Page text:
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The story of Crown Records told in back slicks and record labels

Crown Records ran between the years 1957 to 1972, for a total of 15 years of incredible cheapness that  would become known by record collectors all over.
In 1957 Crown records started issuing budget records with backs that looked something like this.
An example of first label design 
The first stereo records usually had a little blurb on the back slick on the right or left side of the liner notes.
The first stereo records on Crown were pressed on red translucent vinyl.

By early 1961, Crown stopped issuing records with liner notes and began using a generic back slick, this same back slick was used up until 1964.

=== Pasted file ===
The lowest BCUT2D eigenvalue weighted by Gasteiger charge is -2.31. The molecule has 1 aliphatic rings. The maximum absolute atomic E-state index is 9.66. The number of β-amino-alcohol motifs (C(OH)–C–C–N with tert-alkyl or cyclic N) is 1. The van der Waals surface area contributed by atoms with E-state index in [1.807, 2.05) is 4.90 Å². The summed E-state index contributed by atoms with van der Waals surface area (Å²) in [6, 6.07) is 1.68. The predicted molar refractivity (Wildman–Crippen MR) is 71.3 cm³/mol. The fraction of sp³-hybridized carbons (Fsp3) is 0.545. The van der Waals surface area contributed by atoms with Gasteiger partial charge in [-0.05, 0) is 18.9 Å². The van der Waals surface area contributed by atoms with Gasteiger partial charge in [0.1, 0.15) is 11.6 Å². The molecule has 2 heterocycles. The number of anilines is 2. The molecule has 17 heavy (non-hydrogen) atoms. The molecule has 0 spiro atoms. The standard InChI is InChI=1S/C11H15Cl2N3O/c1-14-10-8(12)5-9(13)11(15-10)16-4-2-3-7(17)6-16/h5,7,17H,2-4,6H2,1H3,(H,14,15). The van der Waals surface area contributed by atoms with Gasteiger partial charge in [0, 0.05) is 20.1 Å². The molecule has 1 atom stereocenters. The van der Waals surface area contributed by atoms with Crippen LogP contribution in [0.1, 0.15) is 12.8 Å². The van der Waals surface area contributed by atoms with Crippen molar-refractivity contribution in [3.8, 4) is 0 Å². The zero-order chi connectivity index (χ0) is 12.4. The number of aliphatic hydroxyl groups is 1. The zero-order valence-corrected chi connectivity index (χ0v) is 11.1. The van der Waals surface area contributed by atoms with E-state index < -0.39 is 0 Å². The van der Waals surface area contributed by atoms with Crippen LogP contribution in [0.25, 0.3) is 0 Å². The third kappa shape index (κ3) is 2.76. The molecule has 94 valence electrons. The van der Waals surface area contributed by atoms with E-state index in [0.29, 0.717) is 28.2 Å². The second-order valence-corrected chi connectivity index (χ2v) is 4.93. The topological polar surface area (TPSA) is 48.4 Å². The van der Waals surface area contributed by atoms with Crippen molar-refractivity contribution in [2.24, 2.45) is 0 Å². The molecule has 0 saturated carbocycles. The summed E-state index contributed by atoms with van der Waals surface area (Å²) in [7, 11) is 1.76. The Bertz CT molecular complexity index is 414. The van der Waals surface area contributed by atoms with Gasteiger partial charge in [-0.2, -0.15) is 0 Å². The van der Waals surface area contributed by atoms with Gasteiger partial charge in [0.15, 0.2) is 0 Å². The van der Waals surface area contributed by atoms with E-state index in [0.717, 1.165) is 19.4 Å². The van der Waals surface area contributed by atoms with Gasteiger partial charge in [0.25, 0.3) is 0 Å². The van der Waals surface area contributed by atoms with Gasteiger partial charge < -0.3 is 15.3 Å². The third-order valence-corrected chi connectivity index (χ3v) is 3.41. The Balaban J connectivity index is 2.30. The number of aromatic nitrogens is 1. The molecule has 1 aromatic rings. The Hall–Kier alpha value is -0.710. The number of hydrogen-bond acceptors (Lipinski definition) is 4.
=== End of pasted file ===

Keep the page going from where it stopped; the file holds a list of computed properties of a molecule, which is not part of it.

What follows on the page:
Between 1964-1972, this back slick was used with some of the feature albums swapped out for more current albums Crown issued. Sometime in the last couple years of the label some release featured this back.

Then in 1969 Crown changed to this last label style which was used until Crown folded in 1972.


  1. You can actually watch the fall of Crown Records by not only the album slicks they used, the quality of vinyl and the labels, but also in street addresses. Culver City then and now, is a pretty posh area, but their last address 5810 S Normandie Ave, Los Angeles, CA is smack dab in the middle of Compton, then and now, a pretty ugly place.....

    1. I never noticed that before! If I remember it right, Crown went bankrupt in the mid 60's, I belive they had to relocate when that happened, and when they did that they switched to using pretty girls or cowboys and those back slicks they used after 1964. That's what I think at least.